The most obvious problem in choosing an outdoor venue, however, is working around (or through) Mother Nature. The unfavorable weather conditions throughout the day yesterday caused many to approach opening night hesitantly. The Magik Theatre’s Facebook posts before the event reassured audience members to bring a poncho, but that the show would go on.

Stepping through the gates before showtime, I was amazed to find no puddles or light showers. I had stumbled upon nothing less than a magical experience. The gardens offer a picturesque backdrop for one of Shakespeare’s most popular comedies, especially given the enchanted setting of this year’s play in particular. It was a bit windy but an overall perfect evening. The only problem? Be careful not to step on couples cuddling on blankets or trip over toddlers running around in excitement.

All smiles from an attentive audience. Photo by Melanie Robinson.

All smiles from an attentive audience. Photo by Melanie Robinson.

“The Botanical Gardens are such a beautiful setting,” said Joel Sanchez, a repeat attendee of the event. “It is great that they provide a venue for people of all ages and all walks of life to come together to enjoy theater. It helps to instill a sense of community.”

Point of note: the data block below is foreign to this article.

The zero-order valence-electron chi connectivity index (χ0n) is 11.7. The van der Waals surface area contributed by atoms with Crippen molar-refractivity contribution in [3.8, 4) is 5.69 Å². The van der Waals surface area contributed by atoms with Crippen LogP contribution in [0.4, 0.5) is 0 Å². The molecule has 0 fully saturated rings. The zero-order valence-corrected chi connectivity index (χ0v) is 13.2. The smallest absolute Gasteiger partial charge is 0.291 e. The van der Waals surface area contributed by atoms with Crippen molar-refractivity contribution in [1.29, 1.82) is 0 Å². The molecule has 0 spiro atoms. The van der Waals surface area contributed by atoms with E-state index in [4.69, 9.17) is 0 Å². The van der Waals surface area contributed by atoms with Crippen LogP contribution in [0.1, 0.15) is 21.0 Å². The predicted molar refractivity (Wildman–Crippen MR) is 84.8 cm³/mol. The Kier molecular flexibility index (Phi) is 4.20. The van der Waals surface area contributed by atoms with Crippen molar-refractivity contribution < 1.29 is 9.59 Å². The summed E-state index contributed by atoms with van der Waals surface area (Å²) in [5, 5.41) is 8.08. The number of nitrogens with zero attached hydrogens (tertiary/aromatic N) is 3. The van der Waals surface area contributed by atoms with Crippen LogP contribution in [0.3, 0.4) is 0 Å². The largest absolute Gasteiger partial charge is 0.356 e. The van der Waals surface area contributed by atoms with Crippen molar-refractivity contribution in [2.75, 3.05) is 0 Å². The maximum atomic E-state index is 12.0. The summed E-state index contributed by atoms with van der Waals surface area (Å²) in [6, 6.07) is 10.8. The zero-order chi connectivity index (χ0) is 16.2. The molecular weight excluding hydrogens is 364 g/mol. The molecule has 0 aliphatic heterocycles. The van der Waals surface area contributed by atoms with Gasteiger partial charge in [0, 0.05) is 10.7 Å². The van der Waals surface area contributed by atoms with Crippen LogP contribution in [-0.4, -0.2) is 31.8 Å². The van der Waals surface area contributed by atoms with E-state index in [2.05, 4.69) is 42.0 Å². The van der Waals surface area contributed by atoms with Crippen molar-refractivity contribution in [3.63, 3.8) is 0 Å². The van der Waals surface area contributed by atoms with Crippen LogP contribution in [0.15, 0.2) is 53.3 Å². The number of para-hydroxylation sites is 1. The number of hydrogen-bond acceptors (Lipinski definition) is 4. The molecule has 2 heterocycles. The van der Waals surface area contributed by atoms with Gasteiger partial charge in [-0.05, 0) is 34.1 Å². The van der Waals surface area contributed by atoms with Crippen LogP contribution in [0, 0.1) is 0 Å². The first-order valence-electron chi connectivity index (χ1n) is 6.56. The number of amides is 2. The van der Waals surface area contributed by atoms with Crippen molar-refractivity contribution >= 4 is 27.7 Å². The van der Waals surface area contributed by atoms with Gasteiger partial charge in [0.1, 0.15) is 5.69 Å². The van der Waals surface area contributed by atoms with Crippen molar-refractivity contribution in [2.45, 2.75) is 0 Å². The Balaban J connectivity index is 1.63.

Sanchez also feels that SITP helps promote local performing arts and artists.

“I think that Shakespeare in the Park is a great way to make theater accessible to a wide range of the San Antonio community. The interpretations have enough visual appeal so that you don’t need to ‘know Shakespeare’ in order to ‘get’ it,” he said.

Having recently read a critical article about theatre in San Antonio that, interestingly enough did not mention The Magik Theatre, I asked Magik’s Director of Marketing, Aimee Stead about their role in the theatre community.

“We are family theatre that focuses on youth productions,” Stead said. “We are helping to create the next generation of audiences by teaching the youth of San Antonio to attend, participate and support the performing arts.”

Magik Theatre actor Rene Gonzalez (playing the character, "Lysander") jumps for joy during the first half of the Shakespeare play "A Midsummer Night's Dream." Photo by Melanie Robinson.

Magik Theatre actor Rene Gonzalez (playing the character, “Lysander”) jumps for joy during the first half of the Shakespeare play, “A Midsummer Night’s Dream.” Photo by Melanie Robinson.

How can we improve what is seen as an insufficient theater scene? Encouraging current audience members is undoubtedly important, but teaching the next generation of audience members and supporting organizations such as The Magik Theatre is crucial as well.

The Magik Theatre also fits into the local theater community by hiring local talent and crews.

“It’s always been important for us to employ local actors and technicians,” Stead said. “San Antonio has a thriving arts and theater community and we want our SITP productions to reflect that every year … the talent is right here in our backyard.”